Ghrelin is a circulating orexigenic hormone mainly secreted by the stomach during fasting periods to signal hunger to the brain. Ghrelin regulates food intake and energy expenditure by acting at its receptor the Growth Hormone Secretagogue Receptor 1a (GHSR1a). The effect of ghrelin on food intake and energy homeostasis are mediated centrally through the activation of AGRP/NPY neurons, and global or central deletion of the ghrelin receptor protects from diet-induced obesity. For this reason, GHSR1a is a promising target for the treatment of obesity and antagonists of the ghrelin receptor have been developed for this purpose, however, their promiscuity or low bioavailabilty precludes them from being used in the clinic. New compounds with improved pharmaco- chemical properties and better in-vivo efficacy could likely be identified by using more relevant drug discovery strategies. Improvement of screening strategies will require a better understanding of GHSR1a regulation. We have recently discovered that the orexigenic effect of ghrelin is lost in mice in which the Melanocortin Receptor Accessory Protein 2 (MRAP2) was deleted. Our preliminary results demonstrate that MRAP2 interacts with GHSR1a and strongly potentiates ghrelin-stimulated signaling downstream of the receptor. Additionally, we show that MRAP2 is expressed in the ghrelin responsive AGRP/NPY neurons. Consistent with those findings, we show that AGRP neurons from MRAP2 KO mice fail to activate in response to starvation. Experiments proposed in this project will take advantage of several animal models that allow the targeted modulation of MRAP2 expression and the measurement of ghrelin signaling in specific neurons. The goal of this proposal is to 1) Identify the role of MRAP2 in promoting ghrelin signaling and starvation response of AGRP neurons; 2) Identify the mechanisms through which MRAP2 enhances to efficacy of GHSR1a signaling. The studies in aim 1 will test the hypothesis that the modulation of MRAP2 expression in AGRP neurons alters hunger sensing and ghrelin actions in the brain. The studies in aim 2 will test the hypothesis that MRAP2 potentiates GHSR1a signaling, both in-vivo and in-vitro, by interfering with the desensitization of the receptor. This research is significant because successful completion will provide fundamental information on the role and mechanism of action of MRAP2 in AGRP neurons as it pertains to ghrelin functions, advance our understanding of AGRP neurons regulation and hypothalamic control of energy homeostasis. This research is innovative because completion will generate novel knowledge on the regulation of G-Protein Coupled receptors by accessory proteins and identify MRAP2 as a novel energy sensor in AGRP neurons. We will also be using innovative mouse model generated in our laboratory to accurately detect and genetically modulate the expression of MRAP2 in a tissue specific manner. Ultimately, the completion of this project will provide critical insights in the regulation of GHSR1a, identify an obligatory accessory protein of this receptor and enable the design of drug discovery strategies targeting ghrelin signaling that will be far more physiologically relevant and more likely to succeed than previous attempts.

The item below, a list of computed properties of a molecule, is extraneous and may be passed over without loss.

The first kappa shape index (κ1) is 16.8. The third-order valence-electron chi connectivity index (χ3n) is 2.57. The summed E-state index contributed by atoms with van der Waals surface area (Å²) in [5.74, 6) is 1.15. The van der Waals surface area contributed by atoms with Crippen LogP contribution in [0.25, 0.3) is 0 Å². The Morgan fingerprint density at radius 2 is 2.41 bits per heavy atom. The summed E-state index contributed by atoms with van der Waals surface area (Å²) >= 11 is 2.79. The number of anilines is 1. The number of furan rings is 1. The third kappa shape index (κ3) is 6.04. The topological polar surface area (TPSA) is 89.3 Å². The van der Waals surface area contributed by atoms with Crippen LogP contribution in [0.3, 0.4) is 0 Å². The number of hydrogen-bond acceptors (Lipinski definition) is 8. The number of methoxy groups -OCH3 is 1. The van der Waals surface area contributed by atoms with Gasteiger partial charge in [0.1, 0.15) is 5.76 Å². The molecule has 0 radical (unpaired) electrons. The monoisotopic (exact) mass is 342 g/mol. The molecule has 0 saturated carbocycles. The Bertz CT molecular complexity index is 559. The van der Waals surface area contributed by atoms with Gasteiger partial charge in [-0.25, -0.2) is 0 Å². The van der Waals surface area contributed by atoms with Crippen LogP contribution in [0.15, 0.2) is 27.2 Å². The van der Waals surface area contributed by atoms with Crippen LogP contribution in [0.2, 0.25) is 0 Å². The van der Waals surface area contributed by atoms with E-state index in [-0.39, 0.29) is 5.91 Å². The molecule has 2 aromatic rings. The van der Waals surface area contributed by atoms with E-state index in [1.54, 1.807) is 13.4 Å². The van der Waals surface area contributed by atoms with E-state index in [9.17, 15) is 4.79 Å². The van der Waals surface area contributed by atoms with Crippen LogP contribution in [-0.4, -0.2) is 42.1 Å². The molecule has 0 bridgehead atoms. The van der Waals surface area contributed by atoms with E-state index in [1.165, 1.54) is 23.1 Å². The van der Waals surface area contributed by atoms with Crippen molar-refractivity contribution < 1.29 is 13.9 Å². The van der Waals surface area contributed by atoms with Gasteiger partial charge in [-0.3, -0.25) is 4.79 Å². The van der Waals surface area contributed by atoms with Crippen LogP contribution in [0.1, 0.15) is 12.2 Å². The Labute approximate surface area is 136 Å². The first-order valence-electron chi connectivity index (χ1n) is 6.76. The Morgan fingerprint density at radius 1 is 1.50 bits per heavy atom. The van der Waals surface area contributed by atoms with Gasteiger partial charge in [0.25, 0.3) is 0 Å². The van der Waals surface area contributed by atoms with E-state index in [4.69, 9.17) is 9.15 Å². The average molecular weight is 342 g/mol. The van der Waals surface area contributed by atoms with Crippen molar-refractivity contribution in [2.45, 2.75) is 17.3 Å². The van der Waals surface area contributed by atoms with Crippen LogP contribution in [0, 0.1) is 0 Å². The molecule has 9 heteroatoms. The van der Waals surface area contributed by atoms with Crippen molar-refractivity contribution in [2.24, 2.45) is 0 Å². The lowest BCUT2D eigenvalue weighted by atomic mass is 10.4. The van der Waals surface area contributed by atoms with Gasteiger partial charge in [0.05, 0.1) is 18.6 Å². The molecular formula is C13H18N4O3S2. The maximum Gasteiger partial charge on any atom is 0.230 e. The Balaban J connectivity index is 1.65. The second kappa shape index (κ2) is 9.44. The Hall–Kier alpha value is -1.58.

The proposed research addresses the major public health issue of obesity by investigating the role of the recently identified GPCR/Accessory protein complex GHSR1a/MRAP2 in the regulation of hunger sensing and energy expenditure. Thus, the proposed research is relevant to the NIH?s mission of pursuing fundamental knowledge to increase health and reduce illness.